19th-Century Elevator Revealed in Old Florida Hotel

19th-Century Elevator Revealed in Old Florida Hotel

19th-Century Elevator Revealed in Old Florida Hotel

Technically, it’s a hotel renovation, but it’s turned into a treasure hunt. Developers who restored a historic Florida hotel once visited by John F. Kennedy were surprised by a series of impressive discoveries, unearthed as walls have been taken down and wallpaper peeled away.

Developers renovating the historic Detroit Hotel in Florida have been startled by a series of incredible discoveries, unearthed as walls have been taken down and wallpaper peeled away. Pictured left is an elevator dating back more than 100 years found behind sheetrock next to a carved wooden post. On the right, the antique elevator’s hand crank

They find an old hand-cranked elevator, a staircase leading to nowhere, brick fireplaces, an original wooden telephone switchboard, hand-painted wallpaper, hand-carved columns and newspaper clippings with adverts for horse-drawn carriages.

The unbelievable findings took place at the St. Petersburg Detroit Hotel that opened in 1888. It was the first major building in the city – it was constructed around it. It was constructed from wood with a tower standing 70 feet high and one of the distinguishing features.

The elevator’s gears, motor and cables are intact, left. The carriage is set to be transformed into a photo booth in what will be a new restaurant venue

Jack Spinrad, a St. Petersburg resident and author at the Green Bench Monthly community magazine, writes: ‘When it was first completed, the 40-room hotel stood literally in the middle of nowhere, on a dusty street with no other nearby buildings, save for the terminus of the railroad. 

‘It was built in the Queen Anne style of the time and stood three-and-a-half stories high.’ The hotel grew into a popular tourist attraction and the St. Petersburg Museum of History confirmed John F. Kennedy once visited it. 

An archive photo of the Detroit Hotel in St. Petersburg. The venue, which opened in 1888, was the first significant building in the city – the metropolis grew around it

Over the years the venue, located at 217 Central Avenue, expanded with 63 rooms added in the early 1900s.

But brick structures were also added to the west and east wings, obscuring the original wooden structure.

The original telephone switchboard mounted on a wooden wall panel, with room numbers handwritten in pencil by the wires

In 1993 the historic venue closed and almost a decade later it was converted into condominiums with a restaurant space – the section undergoing renovation – occupying the ground floor.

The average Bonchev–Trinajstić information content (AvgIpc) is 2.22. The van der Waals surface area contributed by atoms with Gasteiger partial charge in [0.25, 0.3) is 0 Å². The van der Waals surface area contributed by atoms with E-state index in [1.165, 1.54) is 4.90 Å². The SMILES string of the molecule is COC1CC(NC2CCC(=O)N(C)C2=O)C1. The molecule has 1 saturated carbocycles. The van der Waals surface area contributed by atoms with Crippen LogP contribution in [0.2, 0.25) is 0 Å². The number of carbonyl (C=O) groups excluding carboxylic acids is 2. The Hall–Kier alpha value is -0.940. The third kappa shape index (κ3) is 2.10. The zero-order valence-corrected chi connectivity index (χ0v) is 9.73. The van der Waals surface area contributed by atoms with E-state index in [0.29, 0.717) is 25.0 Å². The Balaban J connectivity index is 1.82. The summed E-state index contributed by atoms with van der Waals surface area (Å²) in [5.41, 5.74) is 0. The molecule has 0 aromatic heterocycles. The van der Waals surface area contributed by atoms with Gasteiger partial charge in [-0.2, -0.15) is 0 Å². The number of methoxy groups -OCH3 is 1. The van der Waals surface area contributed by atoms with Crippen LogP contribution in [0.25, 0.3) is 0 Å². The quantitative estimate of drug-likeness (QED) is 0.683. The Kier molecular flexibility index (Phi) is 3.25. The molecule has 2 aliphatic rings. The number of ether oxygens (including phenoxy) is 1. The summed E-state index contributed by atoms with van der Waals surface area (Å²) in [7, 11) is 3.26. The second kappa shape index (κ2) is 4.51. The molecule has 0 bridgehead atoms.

In 2010 the former Detroit Hotel was designated as a historic local landmark in the St. Petersburg Register of Historic Places – and it is one of the stops on the St. Petersburg ghost tour. 

According to an article printed in the Northeast Journal the building is haunted by a ‘Lady in Red’ who once owned the hotel and was scorned by her sea-captain lover. 

Apparently, his portrait was found hidden in the attic during a previous renovation, confirming the myth that the Lady in Red had the painting sealed behind a wall so she would never see his face again before leaving town.

The article notes: ‘Soon after she left, a mysterious lady dressed in red was often seen on some of the balconies surrounding the courtyard — sometimes her ghostly image appeared in one of the taverns near the hotel. 

‘When anyone approached, the apparition would suddenly vanish into thin air.’ 

The renovations are being led by the Segretis Hospitality Group, which is turning the ground-floor restaurant into two dining concepts – a pizza restaurant and an eatery specializing in American cuisine.

Nova Segretis, the creative director of the hospitality group, told MailOnline Travel that the ‘recently exposed features were masked and hidden in the walls’ and the ‘construction team is exposing more old architectural features as we speak’.

The old elevator, made by Ohio-headquartered Warner Elevator, was discovered behind sheetrock. 

All of the original parts including the cage-like door, hand crank, gears, motor and cables remain intact. 

The original telephone switchboard, meanwhile, has a panel on which room numbers have been written in pencil.

The plan is to display the trove of findings on the walls, with some of the original features exposed – and the elevator will be accessible to guests as a photobooth. 

Segretis added: ‘We hope that it sparks appreciation for the local history within for those who will get to experience its timeless magnificence.’  

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